Bonbons In The Big City

The design of corporate plazas often is rote and uninspired.  A lone tree in a planter here, a random piece of abstract sculpture there, a concrete bench or two at the opposite end . . . it’s why so many downtown areas have this grim sense of sameness.

It’s a pleasure when you see some downtown landscaping that is different and interesting, like this collection of topiary bushes in front of one of the Chevron buildings in Houston.  The spherical shrubs look like bonbons in a candy box, or tomatoes on the shelf in the produce section at the grocery store.  Seeing the ball-like shapes as I walked by brought a smile to my face.

A Big Audience For A Big Debate

Last night’s debate was popular with viewers — which probably is good news for Mitt Romney, who is generally regarded as having performed very well.

According to the overnight ratings, 58 million people tuned in to watch the candidates spar over the issues — a number that doesn’t include those who watched on PBS, Univision, or CSPAN or on-line.  Surprisingly, more people watched this debate than watched the first presidential debate in 2008, when President Obama was at the height of his popularity.  The TV audience also was far larger than the viewership for this year’s Democratic and Republican conventions.

I’m glad to see that the American people are paying attention to this election.  I wonder whether the significantly increased viewership for this debate may have been influenced, at least in part, by a desire on the part of some fed-up voters who are sick of silly attack ads and the squawking of the punditocracy, the pollsters, and the spin jockeys, and just wanted to see President Obama and Mitt Romney in their unfiltered state, going toe to toe.  I imagine that most people who watched the debate thought it was a worthwhile and interesting experience, and will encourage their friends to watch the next one.  I’ll bet that the audience for the second debate will be larger still.

I hope that is the case, and I hope that the viewers also are reaching their own conclusions — not about who won or lost a mere debate, or who looked more “presidential,” but about which candidate is best suited for a very tough and important job.  After all, that is the ultimate question that voters must decide.

Home Of The Jetsons?

I’m not a huge fan of modern architecture, but occasionally you see a futuristic design that makes you stop in your tracks.  The Chevron complex in Houston is like that.  An expanse of concrete, steel, chrome, and glass with a cool, above ground circular walkway connecting the different buildings, it looks like it came straight from the drawing board of the creators of The Jetsons cartoon.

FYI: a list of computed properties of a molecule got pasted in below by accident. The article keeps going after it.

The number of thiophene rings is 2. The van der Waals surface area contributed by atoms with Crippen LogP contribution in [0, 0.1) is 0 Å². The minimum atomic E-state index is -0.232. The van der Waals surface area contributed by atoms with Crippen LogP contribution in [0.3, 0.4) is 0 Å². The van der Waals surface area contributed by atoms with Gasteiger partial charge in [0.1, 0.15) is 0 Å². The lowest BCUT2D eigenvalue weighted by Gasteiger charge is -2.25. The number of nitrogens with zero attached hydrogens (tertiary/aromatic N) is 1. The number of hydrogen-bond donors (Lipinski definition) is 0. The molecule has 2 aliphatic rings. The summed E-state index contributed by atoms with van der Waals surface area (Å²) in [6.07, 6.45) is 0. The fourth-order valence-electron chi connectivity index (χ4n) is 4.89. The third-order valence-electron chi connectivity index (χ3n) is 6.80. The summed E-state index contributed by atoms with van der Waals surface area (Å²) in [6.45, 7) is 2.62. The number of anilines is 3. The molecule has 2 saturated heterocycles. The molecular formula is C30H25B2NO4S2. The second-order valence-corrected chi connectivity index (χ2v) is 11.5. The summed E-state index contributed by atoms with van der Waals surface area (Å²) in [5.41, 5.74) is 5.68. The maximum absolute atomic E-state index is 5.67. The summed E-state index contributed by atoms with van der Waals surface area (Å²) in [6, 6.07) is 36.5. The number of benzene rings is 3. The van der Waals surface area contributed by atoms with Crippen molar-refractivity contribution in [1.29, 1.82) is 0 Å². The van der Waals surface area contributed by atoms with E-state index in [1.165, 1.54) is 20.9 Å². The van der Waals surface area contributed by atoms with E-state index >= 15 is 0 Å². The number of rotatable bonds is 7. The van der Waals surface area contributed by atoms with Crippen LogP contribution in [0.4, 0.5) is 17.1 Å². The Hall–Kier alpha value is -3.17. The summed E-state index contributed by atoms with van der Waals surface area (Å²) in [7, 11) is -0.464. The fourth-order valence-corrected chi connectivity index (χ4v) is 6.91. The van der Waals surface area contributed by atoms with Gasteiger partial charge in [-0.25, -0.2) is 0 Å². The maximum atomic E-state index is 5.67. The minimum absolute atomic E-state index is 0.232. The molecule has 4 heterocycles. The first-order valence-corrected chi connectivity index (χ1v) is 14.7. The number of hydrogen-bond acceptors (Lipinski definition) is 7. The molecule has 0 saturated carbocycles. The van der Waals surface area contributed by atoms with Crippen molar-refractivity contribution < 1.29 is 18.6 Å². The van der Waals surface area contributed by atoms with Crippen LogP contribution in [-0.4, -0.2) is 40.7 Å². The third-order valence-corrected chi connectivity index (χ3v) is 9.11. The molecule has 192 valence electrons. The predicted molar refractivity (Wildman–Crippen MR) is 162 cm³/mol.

Walking by, you expect to see a slobbering Astro come bounding past you, and you can’t help but listen carefully for George’s desperate cry:  “Help, Jane.  Stop this crazy thing!  Help, Jaaaaaaaaaaaane!”

Second Thoughts On The First Debate

A few additional thoughts on the first debate last night, and its aftermath:

Although Jim Lehrer almost immediately lost control of the rules and format — initial two-minute answers, moderator-led discussion, 15-minute “issue pods” — I’m glad that happened.  Because Lehrer shrank into the background, we got to see direct give-and-take between the candidates.  They took the discussions where they wanted to go, and the results were revealing.  We also were spared the annoying time limit hectoring we’ve had to endure in prior debates.  The ultimate price of Lehrer’s lack of zeal was that only three minutes were available for the last, “governing” issue pod.  I’m sure America will somehow manage to stoically endure that loss.

I watched the debate on CNN, which had a real-time male/female favorability reaction meter running throughout the debate, and I later caught the Frank Luntz focus group on Fox.  These kinds of reaction measuring devices are familiar to trial lawyers, who use focus groups and mock juries to test potential courtroom themes, and they are always interesting to watch.  The peril of focus groups, however, is that they often confirm that viewers (or potential jurors) hear what they want to hear.  One member of the Luntz group, for example, thought Mitt Romney was too vague, another specifically disagreed and said he heard lots of specifics.  They both watched the same debate.  If you are the candidate (or the trial lawyer), which perception do you credit?

The Luntz focus group overwhelmingly thought Romney won, and some members said he changed their voting decisions.  Their big takeaways were that Romney was more decisive and also more capable for reaching a bipartisan consensus on issues.  Those aren’t exactly consistent qualities, yet Romney managed to convince focus group members that he could do both.  Sending that dual message is no mean feat.

I also watched MSNBC, where some commentators bemoaned the President’s performance as lackluster and also thought Romney pushed Lehrer around.  That reaction is interesting, because the President occupied far more debate talking time than Romney did.  Indeed, on one occasion the President overrode Lehrer to get “five more seconds,” then spoke for a much longer period, and on another occasion Romney cordially accepted Lehrer’s instruction that it was time to move on.  It’s another example, I think, of perceptions being colored by preexisting views.  It’s just human nature to blame the refs when your team is losing.